We suggest “de-mystifying” the energy industry with a large scale public information and education campaign, beginning with energy system “basics” and on to the current challenges and proven tools and solutions. Your February 5th, 2015 REV presentation provides some basics but greater detail and specificity are needed as many consumers are not aware of the varied DERs and energy management products.

Publicizing the successes of DER applications offered in SBC, RPS and EEPS programs in energy savings and greenhouse gas (GHG) reductions should increase consumer confidence that DER technologies will provide them value. Individual case studies targeted at the different consumer groups should set the stage for greater engagement. PSC-sponsored efforts could be coordinated with the Mayor’s Office of Long Term Sustainability and Planning and other New York City (NYC) agencies, as well as other counties and municipalities engaged in these efforts.

NYC’s multifamily housing poses greater challenges to REV and require innovative approaches to engaging the end users in DER to address split incentives, billing and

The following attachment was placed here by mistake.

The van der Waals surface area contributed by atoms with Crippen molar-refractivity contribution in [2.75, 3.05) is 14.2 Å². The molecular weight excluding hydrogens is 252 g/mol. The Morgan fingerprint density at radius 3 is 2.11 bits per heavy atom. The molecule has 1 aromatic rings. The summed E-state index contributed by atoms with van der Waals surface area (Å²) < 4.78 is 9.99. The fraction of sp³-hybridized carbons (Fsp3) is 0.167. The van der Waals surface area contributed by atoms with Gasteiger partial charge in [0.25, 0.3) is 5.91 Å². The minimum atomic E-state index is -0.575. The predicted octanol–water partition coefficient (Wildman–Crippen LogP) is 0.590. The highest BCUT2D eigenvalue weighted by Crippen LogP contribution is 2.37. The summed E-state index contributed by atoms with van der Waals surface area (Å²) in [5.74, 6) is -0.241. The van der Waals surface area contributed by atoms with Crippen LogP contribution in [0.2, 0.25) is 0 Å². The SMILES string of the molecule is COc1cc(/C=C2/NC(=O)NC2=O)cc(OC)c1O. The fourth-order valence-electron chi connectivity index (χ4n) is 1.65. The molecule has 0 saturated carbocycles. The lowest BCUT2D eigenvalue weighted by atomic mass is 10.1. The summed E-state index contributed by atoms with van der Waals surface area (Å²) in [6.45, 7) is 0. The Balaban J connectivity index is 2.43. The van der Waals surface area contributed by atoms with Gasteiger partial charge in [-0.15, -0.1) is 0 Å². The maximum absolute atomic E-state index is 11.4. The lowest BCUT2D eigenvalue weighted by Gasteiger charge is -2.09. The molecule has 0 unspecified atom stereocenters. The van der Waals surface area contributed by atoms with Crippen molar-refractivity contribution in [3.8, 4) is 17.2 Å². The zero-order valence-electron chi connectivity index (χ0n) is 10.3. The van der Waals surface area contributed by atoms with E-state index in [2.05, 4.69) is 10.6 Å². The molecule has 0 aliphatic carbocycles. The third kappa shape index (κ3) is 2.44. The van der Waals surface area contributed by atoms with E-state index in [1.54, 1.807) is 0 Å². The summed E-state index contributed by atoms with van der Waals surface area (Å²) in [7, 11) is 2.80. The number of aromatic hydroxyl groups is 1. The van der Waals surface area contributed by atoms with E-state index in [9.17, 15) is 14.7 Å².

engagement and limited access to some DERs. Some utility programs address split incentives with free in-unit energy efficiency and demand response measures that may be furthered by allowing owners to benefit from demand reductions from these in-unit energy reductions. NYSERDA posits that increased demand by residents for the safety, comfort and health benefits of energy reductions will drive property owners to increase use of DER.

Customer engagement requires transparency, clarity and substantial and varied educational offerings. It is crucial that end users understand their important role in this reform that, if successful, should lower their electricity costs, with savings from energy use reduction as well as in actual rate reduction as stated in the plan. But for most consumers, energy is one of many elements to be addressed as they go about meeting the primary goals in their lives. Our members that work in this field have shared that their clients cite time as the major constraint to enacting energy saving measures, so keeping engagement processes clear and simple is key.

Clean Energy